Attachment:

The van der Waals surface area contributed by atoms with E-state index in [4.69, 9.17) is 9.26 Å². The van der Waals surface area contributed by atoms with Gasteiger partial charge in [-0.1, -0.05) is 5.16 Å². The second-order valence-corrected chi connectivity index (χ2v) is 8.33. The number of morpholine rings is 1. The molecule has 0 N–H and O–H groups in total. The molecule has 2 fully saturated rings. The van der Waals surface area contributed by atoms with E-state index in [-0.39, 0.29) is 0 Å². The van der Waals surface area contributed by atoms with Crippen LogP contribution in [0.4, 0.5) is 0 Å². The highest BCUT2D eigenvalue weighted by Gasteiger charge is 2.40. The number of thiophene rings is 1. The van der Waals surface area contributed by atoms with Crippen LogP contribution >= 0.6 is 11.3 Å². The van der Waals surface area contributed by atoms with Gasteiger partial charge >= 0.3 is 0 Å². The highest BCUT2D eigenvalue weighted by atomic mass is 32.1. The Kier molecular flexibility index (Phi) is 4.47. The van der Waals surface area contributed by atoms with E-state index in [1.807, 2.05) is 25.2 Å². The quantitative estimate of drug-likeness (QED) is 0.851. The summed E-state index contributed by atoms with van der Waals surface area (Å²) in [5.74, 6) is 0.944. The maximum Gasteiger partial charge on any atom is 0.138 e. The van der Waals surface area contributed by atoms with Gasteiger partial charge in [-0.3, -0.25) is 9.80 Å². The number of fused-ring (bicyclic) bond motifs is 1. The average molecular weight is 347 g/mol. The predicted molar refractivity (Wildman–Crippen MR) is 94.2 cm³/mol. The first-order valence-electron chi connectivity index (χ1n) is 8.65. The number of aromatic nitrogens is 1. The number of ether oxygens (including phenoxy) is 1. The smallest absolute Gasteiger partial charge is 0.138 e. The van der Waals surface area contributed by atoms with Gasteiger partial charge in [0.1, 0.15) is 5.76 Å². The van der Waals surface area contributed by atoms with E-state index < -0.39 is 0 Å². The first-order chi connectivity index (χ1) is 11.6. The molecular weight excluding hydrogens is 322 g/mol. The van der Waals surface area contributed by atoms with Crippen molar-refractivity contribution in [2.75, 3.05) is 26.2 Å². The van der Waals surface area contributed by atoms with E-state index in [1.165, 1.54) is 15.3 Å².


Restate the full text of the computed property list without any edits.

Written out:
The van der Waals surface area contributed by atoms with E-state index in [4.69, 9.17) is 9.26 Å². The van der Waals surface area contributed by atoms with Gasteiger partial charge in [-0.1, -0.05) is 5.16 Å². The second-order valence-corrected chi connectivity index (χ2v) is 8.33. The number of morpholine rings is 1. The molecule has 0 N–H and O–H groups in total. The molecule has 2 fully saturated rings. The van der Waals surface area contributed by atoms with E-state index in [-0.39, 0.29) is 0 Å². The van der Waals surface area contributed by atoms with Crippen LogP contribution in [0.4, 0.5) is 0 Å². The highest BCUT2D eigenvalue weighted by Gasteiger charge is 2.40. The number of thiophene rings is 1. The van der Waals surface area contributed by atoms with Crippen LogP contribution >= 0.6 is 11.3 Å². The van der Waals surface area contributed by atoms with Gasteiger partial charge >= 0.3 is 0 Å². The highest BCUT2D eigenvalue weighted by atomic mass is 32.1. The Kier molecular flexibility index (Phi) is 4.47. The van der Waals surface area contributed by atoms with E-state index in [1.807, 2.05) is 25.2 Å². The quantitative estimate of drug-likeness (QED) is 0.851. The summed E-state index contributed by atoms with van der Waals surface area (Å²) in [5.74, 6) is 0.944. The maximum Gasteiger partial charge on any atom is 0.138 e. The van der Waals surface area contributed by atoms with Gasteiger partial charge in [-0.3, -0.25) is 9.80 Å². The number of fused-ring (bicyclic) bond motifs is 1. The average molecular weight is 347 g/mol. The predicted molar refractivity (Wildman–Crippen MR) is 94.2 cm³/mol. The first-order valence-electron chi connectivity index (χ1n) is 8.65. The number of aromatic nitrogens is 1. The number of ether oxygens (including phenoxy) is 1. The smallest absolute Gasteiger partial charge is 0.138 e. The van der Waals surface area contributed by atoms with Gasteiger partial charge in [0.1, 0.15) is 5.76 Å². The van der Waals surface area contributed by atoms with E-state index < -0.39 is 0 Å². The first-order chi connectivity index (χ1) is 11.6. The molecular weight excluding hydrogens is 322 g/mol. The van der Waals surface area contributed by atoms with Crippen molar-refractivity contribution in [2.75, 3.05) is 26.2 Å². The van der Waals surface area contributed by atoms with E-state index in [1.165, 1.54) is 15.3 Å².